June 2017
Volume 58, Issue 8
Open Access
ARVO Annual Meeting Abstract  |   June 2017
Nitric oxide changes the biomechanical behavior of Schlemm canal cells and HUVECs
Author Affiliations & Notes
  • Rudolf Fuchshofer
    Human Anatomy and Embryology, University of Regensburg, Regensburg, Germany
  • Duong Nguyen
    Departments of Biomedical Engineering, Mechanical Engineering and Ophthalmology, Northwestern University, Evanston, Illinois, United States
  • W. Daniel Stamer
    Department Of Ophthalmology, Duke University, Durham, North Carolina, United States
  • Mark Johnson
    Departments of Biomedical Engineering, Mechanical Engineering and Ophthalmology, Northwestern University, Evanston, Illinois, United States
  • Footnotes
    Commercial Relationships   Rudolf Fuchshofer, None; Duong Nguyen, None; W. Stamer, None; Mark Johnson, None
  • Footnotes
    Support  BrightFocus Foundation G2016076
Investigative Ophthalmology & Visual Science June 2017, Vol.58, 3150. doi:
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    • Get Citation

      Rudolf Fuchshofer, Duong Nguyen, W. Daniel Stamer, Mark Johnson; Nitric oxide changes the biomechanical behavior of Schlemm canal cells and HUVECs. Invest. Ophthalmol. Vis. Sci. 2017;58(8):3150.

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      © ARVO (1962-2015); The Authors (2016-present)

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Abstract

Purpose : A number of studies have shown that aqueous humor outflow resistance and thereby intraocular pressure (IOP) are regulated by nitric oxide synthase (NOS). Recent studies by our group found that altered biomechanical behavior of cells in the glaucomatous conventional outflow pathway interferes with their proper functioning. Surprisingly, no previous study has examined the mechanical response of endothelial cells to NO. In the present study, we analyzed the effect of NO on the actin cytoskeleton and the biomechanical behavior of endothelial cells.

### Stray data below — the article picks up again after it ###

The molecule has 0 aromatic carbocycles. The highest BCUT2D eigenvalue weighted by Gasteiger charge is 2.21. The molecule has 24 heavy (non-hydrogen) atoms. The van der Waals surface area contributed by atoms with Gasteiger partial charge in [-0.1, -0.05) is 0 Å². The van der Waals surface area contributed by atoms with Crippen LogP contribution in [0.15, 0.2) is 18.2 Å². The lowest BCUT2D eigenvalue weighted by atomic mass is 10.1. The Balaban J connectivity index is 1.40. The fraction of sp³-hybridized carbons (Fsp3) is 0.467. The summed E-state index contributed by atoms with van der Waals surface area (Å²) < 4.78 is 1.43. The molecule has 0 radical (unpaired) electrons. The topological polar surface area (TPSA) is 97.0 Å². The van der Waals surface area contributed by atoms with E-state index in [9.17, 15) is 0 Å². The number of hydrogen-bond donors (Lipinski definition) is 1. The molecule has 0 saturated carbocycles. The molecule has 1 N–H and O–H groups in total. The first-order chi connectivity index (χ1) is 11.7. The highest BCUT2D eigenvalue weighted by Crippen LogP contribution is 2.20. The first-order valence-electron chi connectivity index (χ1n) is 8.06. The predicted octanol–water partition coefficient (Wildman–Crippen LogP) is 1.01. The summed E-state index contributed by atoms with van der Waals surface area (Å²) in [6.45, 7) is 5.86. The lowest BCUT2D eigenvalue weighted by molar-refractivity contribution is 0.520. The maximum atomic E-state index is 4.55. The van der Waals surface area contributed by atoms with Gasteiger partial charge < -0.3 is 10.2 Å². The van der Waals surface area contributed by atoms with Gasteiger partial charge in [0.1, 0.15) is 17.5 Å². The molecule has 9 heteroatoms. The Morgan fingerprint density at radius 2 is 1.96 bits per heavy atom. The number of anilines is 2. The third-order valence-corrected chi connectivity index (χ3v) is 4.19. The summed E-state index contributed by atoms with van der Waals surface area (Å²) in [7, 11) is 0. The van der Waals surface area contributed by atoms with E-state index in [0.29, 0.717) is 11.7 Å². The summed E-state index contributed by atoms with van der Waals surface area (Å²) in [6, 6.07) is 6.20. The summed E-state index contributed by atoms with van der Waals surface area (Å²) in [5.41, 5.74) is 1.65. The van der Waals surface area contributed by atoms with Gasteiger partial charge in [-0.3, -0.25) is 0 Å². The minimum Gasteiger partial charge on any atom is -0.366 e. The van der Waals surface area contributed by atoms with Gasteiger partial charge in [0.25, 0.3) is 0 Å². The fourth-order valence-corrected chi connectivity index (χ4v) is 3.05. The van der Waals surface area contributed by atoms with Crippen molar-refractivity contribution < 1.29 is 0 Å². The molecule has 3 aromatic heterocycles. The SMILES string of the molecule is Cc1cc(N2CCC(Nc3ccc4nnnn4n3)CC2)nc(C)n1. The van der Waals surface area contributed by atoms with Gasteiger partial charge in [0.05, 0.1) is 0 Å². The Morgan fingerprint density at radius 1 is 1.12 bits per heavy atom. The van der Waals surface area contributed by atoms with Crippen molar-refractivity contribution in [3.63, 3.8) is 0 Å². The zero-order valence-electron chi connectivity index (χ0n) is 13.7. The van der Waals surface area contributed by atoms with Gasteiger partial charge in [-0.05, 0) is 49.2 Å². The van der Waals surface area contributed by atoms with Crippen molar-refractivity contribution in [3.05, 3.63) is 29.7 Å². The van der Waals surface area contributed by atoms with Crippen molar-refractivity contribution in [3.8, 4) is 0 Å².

Methods : Schlemm canal (SC) cell strains were isolated from 3 human donors and HUVECs were purchase from Cell Applications. HUVECs and SC cells were treated with 50µM and 100µM DETA-NO for time periods of 3 to 5 hours. HUVEC and SC cells were labeled with phalloidin-TRITC and changes of the actin cytoskeleton were analyzed by immunocytochemistry. Stiffnesses of vehicle and DETA-NO treated (50 µM) HUVECs and SC cells were measured by atomic force microscopy using spherical (10 µm) and sharp tips, and statistical significance was determined using a Student’s t-test.

Results : The immunocytochemical analysis of HUVEC and SC cells showed marked changes in the actin cytoskeleton of both cell types after DETA-NO treatment. DETA-NO treatment induced a pronounced actin depolymerization in both cell types (figure below shows typical results for SC cells). Use of a rounded AFM tip, which probes subcortical stiffness, showed that DETA-NO decreased SC cell stiffness from 1.4±0.3 kPa (mean±SE) to 0.8±0.1 kPa (p<0.02) and decreased HUVEC stiffness from 1.3±0.2 kPa (mean±SE) to 0.8±0.2 kPa (p<0.05). Use of a sharp AFM tip, that probes cortical stiffness, showed that DETA-NO decreased stiffness from 6.2±1.1 kPa (mean±SE) to 4.0±0.6 kPa (p<0.005) in SC cells while studies on HUVECs are in progress.

Conclusions : We report strong preliminary evidence that NO leads to marked changes in the biomechanical behavior of SC cells. We suggest that previous observed reduction of the conventional outflow resistance after NO treatment is in part linked to the observed alteration of the cellular stiffness in SC cells.

This is an abstract that was submitted for the 2017 ARVO Annual Meeting, held in Baltimore, MD, May 7-11, 2017.

 

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